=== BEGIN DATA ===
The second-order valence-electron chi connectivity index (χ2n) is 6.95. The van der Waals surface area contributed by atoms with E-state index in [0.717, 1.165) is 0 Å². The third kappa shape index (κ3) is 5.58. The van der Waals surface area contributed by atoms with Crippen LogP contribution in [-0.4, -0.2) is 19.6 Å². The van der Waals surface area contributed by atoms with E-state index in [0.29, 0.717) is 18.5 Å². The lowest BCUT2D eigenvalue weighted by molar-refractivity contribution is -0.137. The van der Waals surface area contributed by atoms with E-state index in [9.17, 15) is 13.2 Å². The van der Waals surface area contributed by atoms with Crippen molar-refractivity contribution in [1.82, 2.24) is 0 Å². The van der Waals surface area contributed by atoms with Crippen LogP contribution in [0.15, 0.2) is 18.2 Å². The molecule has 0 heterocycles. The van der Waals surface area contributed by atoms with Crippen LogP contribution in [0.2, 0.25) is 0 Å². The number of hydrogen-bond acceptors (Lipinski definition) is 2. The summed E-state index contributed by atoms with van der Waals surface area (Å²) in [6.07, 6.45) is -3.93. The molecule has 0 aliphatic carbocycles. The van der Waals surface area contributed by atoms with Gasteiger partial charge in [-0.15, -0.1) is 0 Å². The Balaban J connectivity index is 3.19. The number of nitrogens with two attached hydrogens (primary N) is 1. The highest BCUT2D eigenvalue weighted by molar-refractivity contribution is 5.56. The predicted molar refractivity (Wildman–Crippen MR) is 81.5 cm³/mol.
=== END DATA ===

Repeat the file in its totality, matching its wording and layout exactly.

The second-order valence-electron chi connectivity index (χ2n) is 6.95. The van der Waals surface area contributed by atoms with E-state index in [0.717, 1.165) is 0 Å². The third kappa shape index (κ3) is 5.58. The van der Waals surface area contributed by atoms with Crippen LogP contribution in [-0.4, -0.2) is 19.6 Å². The van der Waals surface area contributed by atoms with E-state index in [0.29, 0.717) is 18.5 Å². The lowest BCUT2D eigenvalue weighted by molar-refractivity contribution is -0.137. The van der Waals surface area contributed by atoms with E-state index in [9.17, 15) is 13.2 Å². The van der Waals surface area contributed by atoms with Crippen molar-refractivity contribution in [1.82, 2.24) is 0 Å². The van der Waals surface area contributed by atoms with Crippen LogP contribution in [0.15, 0.2) is 18.2 Å². The molecule has 0 heterocycles. The van der Waals surface area contributed by atoms with Crippen LogP contribution in [0.2, 0.25) is 0 Å². The number of hydrogen-bond acceptors (Lipinski definition) is 2. The summed E-state index contributed by atoms with van der Waals surface area (Å²) in [6.07, 6.45) is -3.93. The molecule has 0 aliphatic carbocycles. The van der Waals surface area contributed by atoms with Gasteiger partial charge in [-0.15, -0.1) is 0 Å². The Balaban J connectivity index is 3.19. The number of nitrogens with two attached hydrogens (primary N) is 1. The highest BCUT2D eigenvalue weighted by molar-refractivity contribution is 5.56. The predicted molar refractivity (Wildman–Crippen MR) is 81.5 cm³/mol.